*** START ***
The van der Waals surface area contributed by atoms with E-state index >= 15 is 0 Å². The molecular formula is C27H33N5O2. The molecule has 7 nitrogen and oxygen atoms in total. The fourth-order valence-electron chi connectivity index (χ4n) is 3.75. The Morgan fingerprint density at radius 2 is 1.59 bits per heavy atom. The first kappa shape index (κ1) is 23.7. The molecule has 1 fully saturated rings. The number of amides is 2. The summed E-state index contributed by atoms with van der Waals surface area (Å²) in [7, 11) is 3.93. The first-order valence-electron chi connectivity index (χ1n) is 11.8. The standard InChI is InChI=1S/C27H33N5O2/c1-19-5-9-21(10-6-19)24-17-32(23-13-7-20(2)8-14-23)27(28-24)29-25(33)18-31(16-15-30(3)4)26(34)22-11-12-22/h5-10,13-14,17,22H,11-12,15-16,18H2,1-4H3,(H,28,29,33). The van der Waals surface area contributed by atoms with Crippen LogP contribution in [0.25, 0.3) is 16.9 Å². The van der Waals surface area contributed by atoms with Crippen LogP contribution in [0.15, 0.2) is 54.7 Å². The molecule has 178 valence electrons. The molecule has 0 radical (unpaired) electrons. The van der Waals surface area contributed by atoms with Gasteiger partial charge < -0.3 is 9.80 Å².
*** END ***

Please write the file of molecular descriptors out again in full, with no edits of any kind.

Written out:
The van der Waals surface area contributed by atoms with E-state index >= 15 is 0 Å². The molecular formula is C27H33N5O2. The molecule has 7 nitrogen and oxygen atoms in total. The fourth-order valence-electron chi connectivity index (χ4n) is 3.75. The Morgan fingerprint density at radius 2 is 1.59 bits per heavy atom. The first kappa shape index (κ1) is 23.7. The molecule has 1 fully saturated rings. The number of amides is 2. The summed E-state index contributed by atoms with van der Waals surface area (Å²) in [7, 11) is 3.93. The first-order valence-electron chi connectivity index (χ1n) is 11.8. The standard InChI is InChI=1S/C27H33N5O2/c1-19-5-9-21(10-6-19)24-17-32(23-13-7-20(2)8-14-23)27(28-24)29-25(33)18-31(16-15-30(3)4)26(34)22-11-12-22/h5-10,13-14,17,22H,11-12,15-16,18H2,1-4H3,(H,28,29,33). The van der Waals surface area contributed by atoms with Crippen LogP contribution in [0.25, 0.3) is 16.9 Å². The van der Waals surface area contributed by atoms with Crippen LogP contribution in [0.15, 0.2) is 54.7 Å². The molecule has 178 valence electrons. The molecule has 0 radical (unpaired) electrons. The van der Waals surface area contributed by atoms with Gasteiger partial charge < -0.3 is 9.80 Å².